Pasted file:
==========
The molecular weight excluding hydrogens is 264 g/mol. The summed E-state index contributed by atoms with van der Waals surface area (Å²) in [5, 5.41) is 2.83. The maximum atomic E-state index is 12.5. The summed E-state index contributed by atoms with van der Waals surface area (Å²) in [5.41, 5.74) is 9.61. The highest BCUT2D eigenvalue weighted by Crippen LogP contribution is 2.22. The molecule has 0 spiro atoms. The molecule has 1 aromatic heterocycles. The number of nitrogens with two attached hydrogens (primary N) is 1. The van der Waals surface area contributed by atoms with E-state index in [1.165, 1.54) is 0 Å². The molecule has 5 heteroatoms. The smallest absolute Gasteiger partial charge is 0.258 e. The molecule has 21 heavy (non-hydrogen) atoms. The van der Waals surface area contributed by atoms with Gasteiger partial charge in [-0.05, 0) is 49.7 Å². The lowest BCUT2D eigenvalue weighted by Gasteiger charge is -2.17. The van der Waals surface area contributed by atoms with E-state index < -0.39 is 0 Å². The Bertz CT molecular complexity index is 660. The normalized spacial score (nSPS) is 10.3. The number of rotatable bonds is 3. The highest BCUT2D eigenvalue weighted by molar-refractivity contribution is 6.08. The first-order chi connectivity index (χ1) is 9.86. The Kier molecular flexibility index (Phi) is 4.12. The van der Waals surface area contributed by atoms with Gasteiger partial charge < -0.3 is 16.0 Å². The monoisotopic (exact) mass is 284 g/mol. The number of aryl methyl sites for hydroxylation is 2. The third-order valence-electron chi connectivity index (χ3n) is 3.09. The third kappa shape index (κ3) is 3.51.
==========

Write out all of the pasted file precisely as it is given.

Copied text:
The molecular weight excluding hydrogens is 264 g/mol. The summed E-state index contributed by atoms with van der Waals surface area (Å²) in [5, 5.41) is 2.83. The maximum atomic E-state index is 12.5. The summed E-state index contributed by atoms with van der Waals surface area (Å²) in [5.41, 5.74) is 9.61. The highest BCUT2D eigenvalue weighted by Crippen LogP contribution is 2.22. The molecule has 0 spiro atoms. The molecule has 1 aromatic heterocycles. The number of nitrogens with two attached hydrogens (primary N) is 1. The van der Waals surface area contributed by atoms with E-state index in [1.165, 1.54) is 0 Å². The molecule has 5 heteroatoms. The smallest absolute Gasteiger partial charge is 0.258 e. The molecule has 21 heavy (non-hydrogen) atoms. The van der Waals surface area contributed by atoms with Gasteiger partial charge in [-0.05, 0) is 49.7 Å². The lowest BCUT2D eigenvalue weighted by Gasteiger charge is -2.17. The van der Waals surface area contributed by atoms with E-state index < -0.39 is 0 Å². The Bertz CT molecular complexity index is 660. The normalized spacial score (nSPS) is 10.3. The number of rotatable bonds is 3. The highest BCUT2D eigenvalue weighted by molar-refractivity contribution is 6.08. The first-order chi connectivity index (χ1) is 9.86. The Kier molecular flexibility index (Phi) is 4.12. The van der Waals surface area contributed by atoms with Gasteiger partial charge < -0.3 is 16.0 Å². The monoisotopic (exact) mass is 284 g/mol. The number of aryl methyl sites for hydroxylation is 2. The third-order valence-electron chi connectivity index (χ3n) is 3.09. The third kappa shape index (κ3) is 3.51.